Monocentropus balfouri

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This is a specific care sheet for Monocentropus balfouris (Monocentropus balfouri), for more in this genus see Category:Monocentropus.

Species Information Bar
Monocentropus balfouri care sheet
Monocentropus balfouri
Monocentropus balfouri
Monocentropus balfouri
Scientific classification

Kingdom: Animalia

Phylum: Arthropoda

Subphylum: Arachnomorpha

Class: Arachnida

Subclass: Micrura

Order: Araneae

Suborder: Opisthothelae

Family: Theraphosidae

Subfamily: Eumenophorinae

Genus: Monocentropus

Species: M. balfouri

Tarantula Information (for a more detailed Tarantula care review see Tarantula Care Sheets
Information and Tarantula Care
Regions Found: Socotra, off the coast of Africa
Class: Webber and will cover its cage in webbing considered a burrower / terrestrial
Longevity: reasonably fast
Adult Size: +-12 cm
Temperament: For a Old World tarantula, the Blue Baboon has a forgiving nature. They are more likely to beat a retreat than confront its opponent.
Urticating Hairs:
Venom Potency:
Monocentropus balfouri Housing Requirements
Tarantula Housing: should be about 6 inches for burrows. Some decoration can be added such as pieces of bark or plastic plants to give the spider places to web up and retreat to.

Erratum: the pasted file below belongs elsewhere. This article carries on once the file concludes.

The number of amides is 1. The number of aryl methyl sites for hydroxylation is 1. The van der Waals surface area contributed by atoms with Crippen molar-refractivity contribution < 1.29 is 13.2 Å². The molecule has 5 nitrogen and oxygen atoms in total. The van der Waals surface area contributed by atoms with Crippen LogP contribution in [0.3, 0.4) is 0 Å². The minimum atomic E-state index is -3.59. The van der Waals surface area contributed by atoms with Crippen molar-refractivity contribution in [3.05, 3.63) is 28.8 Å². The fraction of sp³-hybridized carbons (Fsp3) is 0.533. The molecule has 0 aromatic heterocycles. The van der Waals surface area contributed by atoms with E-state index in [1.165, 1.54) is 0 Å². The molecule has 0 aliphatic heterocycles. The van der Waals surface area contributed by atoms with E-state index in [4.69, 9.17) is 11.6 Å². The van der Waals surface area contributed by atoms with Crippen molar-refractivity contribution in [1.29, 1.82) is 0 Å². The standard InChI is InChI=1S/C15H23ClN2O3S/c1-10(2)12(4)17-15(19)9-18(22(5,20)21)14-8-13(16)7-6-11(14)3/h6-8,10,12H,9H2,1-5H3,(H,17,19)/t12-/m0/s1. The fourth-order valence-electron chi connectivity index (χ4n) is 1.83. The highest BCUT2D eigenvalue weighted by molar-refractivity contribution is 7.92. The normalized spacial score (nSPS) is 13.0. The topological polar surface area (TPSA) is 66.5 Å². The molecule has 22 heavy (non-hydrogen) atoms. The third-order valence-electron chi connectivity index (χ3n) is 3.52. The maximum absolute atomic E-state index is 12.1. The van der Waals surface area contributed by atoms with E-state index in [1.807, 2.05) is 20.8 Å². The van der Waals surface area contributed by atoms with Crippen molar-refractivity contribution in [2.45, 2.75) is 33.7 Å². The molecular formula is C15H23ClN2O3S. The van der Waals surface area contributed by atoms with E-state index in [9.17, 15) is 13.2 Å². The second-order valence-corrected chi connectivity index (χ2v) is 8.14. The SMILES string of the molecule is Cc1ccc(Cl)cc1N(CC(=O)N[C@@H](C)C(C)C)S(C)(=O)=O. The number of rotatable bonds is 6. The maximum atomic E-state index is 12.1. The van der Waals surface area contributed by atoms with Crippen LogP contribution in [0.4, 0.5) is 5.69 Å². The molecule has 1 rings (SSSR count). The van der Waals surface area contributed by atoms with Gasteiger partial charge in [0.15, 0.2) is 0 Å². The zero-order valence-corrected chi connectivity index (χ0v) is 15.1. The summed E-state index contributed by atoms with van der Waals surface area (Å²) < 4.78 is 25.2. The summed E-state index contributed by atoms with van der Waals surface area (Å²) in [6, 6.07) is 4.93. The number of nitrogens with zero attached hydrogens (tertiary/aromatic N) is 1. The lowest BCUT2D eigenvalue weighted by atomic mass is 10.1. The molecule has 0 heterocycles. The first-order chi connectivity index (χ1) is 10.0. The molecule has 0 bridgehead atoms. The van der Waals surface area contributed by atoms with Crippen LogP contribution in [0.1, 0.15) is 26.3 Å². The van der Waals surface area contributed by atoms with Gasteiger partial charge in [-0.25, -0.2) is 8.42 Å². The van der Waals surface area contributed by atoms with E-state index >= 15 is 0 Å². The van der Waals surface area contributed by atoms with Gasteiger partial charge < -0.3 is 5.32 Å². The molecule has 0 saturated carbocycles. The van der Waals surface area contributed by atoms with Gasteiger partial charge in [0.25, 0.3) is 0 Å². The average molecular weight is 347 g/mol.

Temperature: 25 - 28 °C
Humidity: 7% and 55%
Special Requirements:
Breeding Monocentropus balfouri Tarantulas
Breeding Difficulty: Females can be sexually mature at just 4 inch’s and as this species can be kept communally it is considered easy to mate
Egg sac size:
Danger to Male: Tarantula females will sometimes cannibalise the males
Monocentropus balfouri Diet
Livefood insects such as crickets, locust, butter worms, meal worms, superworms, houseflies and cockroaches.
Recommended Pet Supplies for Monocentropus balfouri

Monocentropus balfouri habitat[edit]

An adult Monocentropus balfouri tarantula should be provided with an enclosure 2 to 5 gallons in volume with a secure lid.

You should cover the bottom of the enclosure with 5-6 inches of substrate such as shredded coconut husk, but some keepers choose to use peat moss, potting soil or vermiculite.

Provide a heat source and use means to moderate the humidity such as a large open water bowl or misting bottle.

Feeding Monocentropus balfouri[edit]

Tarantula diet is typically insects such as crickets, grass-hoppers, beetles, moths, meal worms and cockroaches. A staple diet of crickets is the only food a tarantula requires besides water which can be provided in a shallow dish (lid of a jar or bottle cap). Typically feed an adult twice a week. Uneaten prey should be removed after one day to prevent problems and attracting mites. The food provided should be no larger than the abdomen of the tarantula.

Breeding Monocentropus balfouri[edit]

Breeding tarantulas can be extremely difficult but can also be extremely rewarding. From a successful mating, anywhere from 50 to 2000 eggs can be produced, depending upon the size and species of the female. The Brazilian Salmon Pink (Lasiodora parahybana) are of the larger species and have been known to produce some 1500-2000 eggs in one sac. Another popular species The Goliath Bird Eater (Theraphosa blondi) however, has been known to produce as little as 50 eggs despite its “goliath” size.

The basic steps involved in breeding tarantulas are discussed further:

See Also[edit]